Thomas Marlovits

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Structural and Systems Biology of Bacteria

"Integrating structure and systems at CSSB may allow us to discover, reveal and understand novel biological concepts."

Thomas Marlovits, CSSB Group Leader

Previous and current research

Molecular Machines in Action
A fundamental property of many biological processes is that they are performed by highly organized, multicomponent macromolecular assemblies, often referred to as molecular machines. The Marlovits group studies the structural basis for assembly, regulation, and function of transmembrane molecular machines. We use a multidisciplinary approach, by combining molecular biology, genetic, cellular, biochemical, and a wide-range of structural (EM, X-ray, NMR, X-linking/mass spectrometry) tools. We are developing novel imaging and modeling technologies to visualize dynamic molecular processes in unprecedented detail in situ and in action.

Microbial Pathogenesis
Gram-negative pathogens such as Yersinia, Shigella, Pseudomonas, enteropathogenic/enterohemorrhagic E. coli (EPEC/EHEC) and Salmonella are the causative agents for many diseases known to both animals and humans. These pathogens often originate as foodborne diseases and result in outcomes ranging from a mild stomach ache to death. Central to the pathogenicity are bacterial toxins ('effectors'), which are delivered via the type III secretion system, a large membrane embedded machinery, from the bacterium to its host cell. Once delivered, these translocated effector proteins have the remarkable capacity to modulate various host-cell pathways that induce membrane ruffling and subsequently make the host accessible to bacterial infection.

Type III secretion system: Unfolded protein transport across membranes
Our recent structural analysis (Schraidt & Marlovits, Science 2010) of the injectisome, the most prominent, cylindrical structure of the type III secretion system, revealed a potential secretion path through the central part of the membrane embedded complex. However, the inner diameter of this path is too small to accommodate a fully folded effector protein, suggesting that either the injectisome must undergo large conformational changes during transport or the effector proteins need to be unfolded.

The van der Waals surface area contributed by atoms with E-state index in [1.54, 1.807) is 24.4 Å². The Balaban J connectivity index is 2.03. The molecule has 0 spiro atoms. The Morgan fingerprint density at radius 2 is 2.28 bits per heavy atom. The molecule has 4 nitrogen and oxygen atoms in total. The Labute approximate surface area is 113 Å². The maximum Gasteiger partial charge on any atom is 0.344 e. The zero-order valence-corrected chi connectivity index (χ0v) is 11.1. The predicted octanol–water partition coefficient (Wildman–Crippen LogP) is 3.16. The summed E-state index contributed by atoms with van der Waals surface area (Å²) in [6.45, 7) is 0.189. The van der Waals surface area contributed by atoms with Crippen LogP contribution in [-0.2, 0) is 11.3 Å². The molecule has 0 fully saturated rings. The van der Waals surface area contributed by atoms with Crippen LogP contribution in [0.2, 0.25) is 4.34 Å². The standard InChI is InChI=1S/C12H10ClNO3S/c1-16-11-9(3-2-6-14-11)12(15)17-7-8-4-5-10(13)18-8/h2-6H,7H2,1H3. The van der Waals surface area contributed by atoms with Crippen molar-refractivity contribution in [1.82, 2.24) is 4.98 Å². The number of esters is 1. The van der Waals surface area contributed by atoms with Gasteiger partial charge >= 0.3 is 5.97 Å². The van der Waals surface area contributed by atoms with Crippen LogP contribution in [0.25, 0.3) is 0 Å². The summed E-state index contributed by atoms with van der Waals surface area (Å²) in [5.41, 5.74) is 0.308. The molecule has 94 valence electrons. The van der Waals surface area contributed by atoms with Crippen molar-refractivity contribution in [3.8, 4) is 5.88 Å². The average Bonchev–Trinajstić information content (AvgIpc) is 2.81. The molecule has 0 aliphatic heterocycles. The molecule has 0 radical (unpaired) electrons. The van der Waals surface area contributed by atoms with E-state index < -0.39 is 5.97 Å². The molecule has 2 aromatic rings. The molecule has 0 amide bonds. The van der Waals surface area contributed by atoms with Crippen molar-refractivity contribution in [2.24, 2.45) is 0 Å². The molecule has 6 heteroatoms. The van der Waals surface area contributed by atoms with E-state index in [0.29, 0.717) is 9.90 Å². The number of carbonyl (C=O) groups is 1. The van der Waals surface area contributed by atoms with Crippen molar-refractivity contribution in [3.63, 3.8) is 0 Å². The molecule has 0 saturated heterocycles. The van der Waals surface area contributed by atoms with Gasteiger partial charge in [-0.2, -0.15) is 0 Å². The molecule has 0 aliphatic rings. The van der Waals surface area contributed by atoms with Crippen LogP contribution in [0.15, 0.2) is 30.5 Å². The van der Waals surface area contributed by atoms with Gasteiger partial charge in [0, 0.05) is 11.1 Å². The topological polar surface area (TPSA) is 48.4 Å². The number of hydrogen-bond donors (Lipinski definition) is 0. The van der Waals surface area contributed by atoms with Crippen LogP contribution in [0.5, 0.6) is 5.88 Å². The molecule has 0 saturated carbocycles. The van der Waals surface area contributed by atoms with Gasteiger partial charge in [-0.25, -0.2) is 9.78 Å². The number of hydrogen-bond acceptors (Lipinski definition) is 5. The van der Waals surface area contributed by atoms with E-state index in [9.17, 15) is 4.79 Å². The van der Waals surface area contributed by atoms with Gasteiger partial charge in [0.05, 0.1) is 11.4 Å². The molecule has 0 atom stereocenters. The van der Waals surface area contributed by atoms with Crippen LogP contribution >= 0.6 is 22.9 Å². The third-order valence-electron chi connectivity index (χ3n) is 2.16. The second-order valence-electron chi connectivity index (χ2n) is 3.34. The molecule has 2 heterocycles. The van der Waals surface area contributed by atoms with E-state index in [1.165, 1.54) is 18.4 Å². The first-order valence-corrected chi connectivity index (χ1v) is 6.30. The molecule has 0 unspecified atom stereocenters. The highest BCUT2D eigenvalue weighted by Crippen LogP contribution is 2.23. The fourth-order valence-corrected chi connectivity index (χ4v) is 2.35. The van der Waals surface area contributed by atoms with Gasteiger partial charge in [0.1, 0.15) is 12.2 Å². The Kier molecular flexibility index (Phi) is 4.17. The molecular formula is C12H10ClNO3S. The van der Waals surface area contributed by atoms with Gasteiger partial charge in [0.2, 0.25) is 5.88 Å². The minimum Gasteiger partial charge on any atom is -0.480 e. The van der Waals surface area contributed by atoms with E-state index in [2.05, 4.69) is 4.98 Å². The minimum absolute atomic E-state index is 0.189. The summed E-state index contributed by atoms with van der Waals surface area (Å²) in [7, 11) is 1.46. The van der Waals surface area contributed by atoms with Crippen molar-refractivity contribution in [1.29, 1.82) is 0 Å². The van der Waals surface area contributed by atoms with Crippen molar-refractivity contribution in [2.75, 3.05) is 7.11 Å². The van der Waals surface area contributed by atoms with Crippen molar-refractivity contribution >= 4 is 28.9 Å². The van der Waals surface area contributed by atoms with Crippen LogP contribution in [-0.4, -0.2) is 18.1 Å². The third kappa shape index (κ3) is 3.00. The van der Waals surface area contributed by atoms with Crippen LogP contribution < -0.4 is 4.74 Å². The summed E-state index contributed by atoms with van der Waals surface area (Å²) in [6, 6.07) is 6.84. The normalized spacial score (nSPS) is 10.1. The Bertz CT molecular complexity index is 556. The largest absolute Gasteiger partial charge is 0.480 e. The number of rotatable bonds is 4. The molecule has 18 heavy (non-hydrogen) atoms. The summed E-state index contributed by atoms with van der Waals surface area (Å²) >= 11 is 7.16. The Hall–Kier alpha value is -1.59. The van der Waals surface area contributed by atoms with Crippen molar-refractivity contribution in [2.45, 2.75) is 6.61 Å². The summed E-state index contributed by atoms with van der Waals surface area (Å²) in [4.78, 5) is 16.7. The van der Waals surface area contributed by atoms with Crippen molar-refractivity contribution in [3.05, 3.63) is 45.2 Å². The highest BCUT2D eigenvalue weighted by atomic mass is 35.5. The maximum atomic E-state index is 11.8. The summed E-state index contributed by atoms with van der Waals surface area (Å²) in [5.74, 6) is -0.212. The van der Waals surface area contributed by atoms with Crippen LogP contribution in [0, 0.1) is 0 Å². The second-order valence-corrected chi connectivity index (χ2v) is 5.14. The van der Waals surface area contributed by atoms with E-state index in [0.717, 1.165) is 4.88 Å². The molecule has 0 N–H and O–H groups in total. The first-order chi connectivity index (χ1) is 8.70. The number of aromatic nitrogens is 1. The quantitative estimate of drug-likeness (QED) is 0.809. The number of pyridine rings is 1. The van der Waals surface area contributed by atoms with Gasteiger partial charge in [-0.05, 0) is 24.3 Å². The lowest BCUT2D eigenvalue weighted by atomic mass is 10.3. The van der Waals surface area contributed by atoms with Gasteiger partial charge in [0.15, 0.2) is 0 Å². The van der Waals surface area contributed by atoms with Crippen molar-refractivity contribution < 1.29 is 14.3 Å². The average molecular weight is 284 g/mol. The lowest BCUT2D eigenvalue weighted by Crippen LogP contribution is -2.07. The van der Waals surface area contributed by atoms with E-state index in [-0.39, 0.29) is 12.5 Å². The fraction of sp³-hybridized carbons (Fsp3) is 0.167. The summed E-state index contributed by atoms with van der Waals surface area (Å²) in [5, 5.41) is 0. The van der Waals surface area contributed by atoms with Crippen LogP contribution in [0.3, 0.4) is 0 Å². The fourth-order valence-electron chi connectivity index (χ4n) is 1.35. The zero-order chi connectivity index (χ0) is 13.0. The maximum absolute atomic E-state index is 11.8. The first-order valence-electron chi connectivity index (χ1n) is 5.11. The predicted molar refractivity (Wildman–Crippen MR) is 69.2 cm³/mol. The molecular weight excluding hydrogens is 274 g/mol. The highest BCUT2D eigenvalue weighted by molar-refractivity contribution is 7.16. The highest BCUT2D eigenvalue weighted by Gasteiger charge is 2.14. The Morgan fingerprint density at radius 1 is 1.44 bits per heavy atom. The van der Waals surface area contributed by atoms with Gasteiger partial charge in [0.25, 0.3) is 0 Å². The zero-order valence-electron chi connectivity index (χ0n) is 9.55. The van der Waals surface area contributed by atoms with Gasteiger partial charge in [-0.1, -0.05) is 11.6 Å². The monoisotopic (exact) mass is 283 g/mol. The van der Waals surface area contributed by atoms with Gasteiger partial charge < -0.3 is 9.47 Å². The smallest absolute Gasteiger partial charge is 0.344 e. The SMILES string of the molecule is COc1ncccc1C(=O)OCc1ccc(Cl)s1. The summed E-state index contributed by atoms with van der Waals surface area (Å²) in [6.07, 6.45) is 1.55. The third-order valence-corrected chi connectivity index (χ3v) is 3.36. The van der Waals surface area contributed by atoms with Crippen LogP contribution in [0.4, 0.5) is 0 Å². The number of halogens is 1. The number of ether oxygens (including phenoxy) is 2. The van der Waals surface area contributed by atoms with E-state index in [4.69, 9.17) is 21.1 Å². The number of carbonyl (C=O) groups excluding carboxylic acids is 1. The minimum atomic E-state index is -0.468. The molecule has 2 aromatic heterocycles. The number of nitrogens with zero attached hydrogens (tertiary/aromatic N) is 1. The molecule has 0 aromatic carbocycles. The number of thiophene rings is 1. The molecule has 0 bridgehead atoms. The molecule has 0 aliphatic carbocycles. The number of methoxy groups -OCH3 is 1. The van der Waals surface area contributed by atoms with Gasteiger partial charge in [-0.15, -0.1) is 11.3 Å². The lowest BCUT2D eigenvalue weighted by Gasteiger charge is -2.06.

To investigate the type III secretion of human pathogens, we focused (1) on determining the secretion path of injectisomes, (2) on understanding the mechanism of transport, and (3) on visualizing protein transport in situ. We discovered that substrates are inserted into the secretion path in a polar fashion - N-terminal regions first – and that they are transported in an unfolded state. To understand, whether such a behavior is in fact observed in situ, we analyzed protein transport across membranes in a near-native state using cryo electron tomography (Radics et al 2014). For the first time, we were able to visualize pathogenic type III secretion systems in action.

Technology Development - Atomic structure determination from lower resolution cryo-EM maps

Direct electron detectors are key to the recent revolution in structural biology and have made it possible to generate electron density maps at near atomic resolution using cryo electron microscopy from non-crystalline sample material. However, building accurate models into these 3-5Å maps remains a challenge. We recently developed a new modeling approach that integrates Monte Carlo optimization with local density guided moves, Rosetta all-atom refinement, and real space B-factor fitting, thus yielding accurate models from experimental maps for three different systems with resolutions as low as 4.5Å (DiMaio et al Nature Methods 2015). Based on increasing need within the scientific community, we expanded this work by developing easy-to -use modeling tools which build accurate models at the highest possible resolution from single particle electron microscopy maps.

Future Goals
By understanding the molecular mechanism of TTSS-mediated protein transport at the highest possible resolution, we hope to provide a basis for the development of novel therapeutic strategies that will either inhibit its activity or modify the system for targeted drug delivery.


Song M., et al. (2017) Control of type III protein secretion using a minimal genetic system. Nat Commun; 8:14737

Beckham K.S., et al. (2017) Structure of the mycobacterial ESX-5 type VII secretion system membrane complex by single-particle analysis. Nat Microbiol; 2:17047

Dietsche T., et al. (2016) Structural and Functional Characterization of the Bacterial Type III Secretion Export Apparatus. PLoS Pathog; 12(12):e1006071

Smaldone G., et al. (2016) The BTB domains of the KCTD proteins prevalently assume pentameric states. FEBS Lett.

DiMaio F., et al. (2015). Atomic-accuracy models from 4.5-Å cryo-electron microscopy data with density-guided iterative local refinement. Nat Methods; 12(4):361-5
Radics J., et al. (2014). Structure of a pathogenic type 3 secretion system in action. Nat Struct Mol Biol; 21(1):82-7

Schraidt O., et al. (2011). Three-dimensional model of Salmonella's needle complex at subnanometer resolution. Science; 331(6021):1192-5

Picture: © Marta Mayer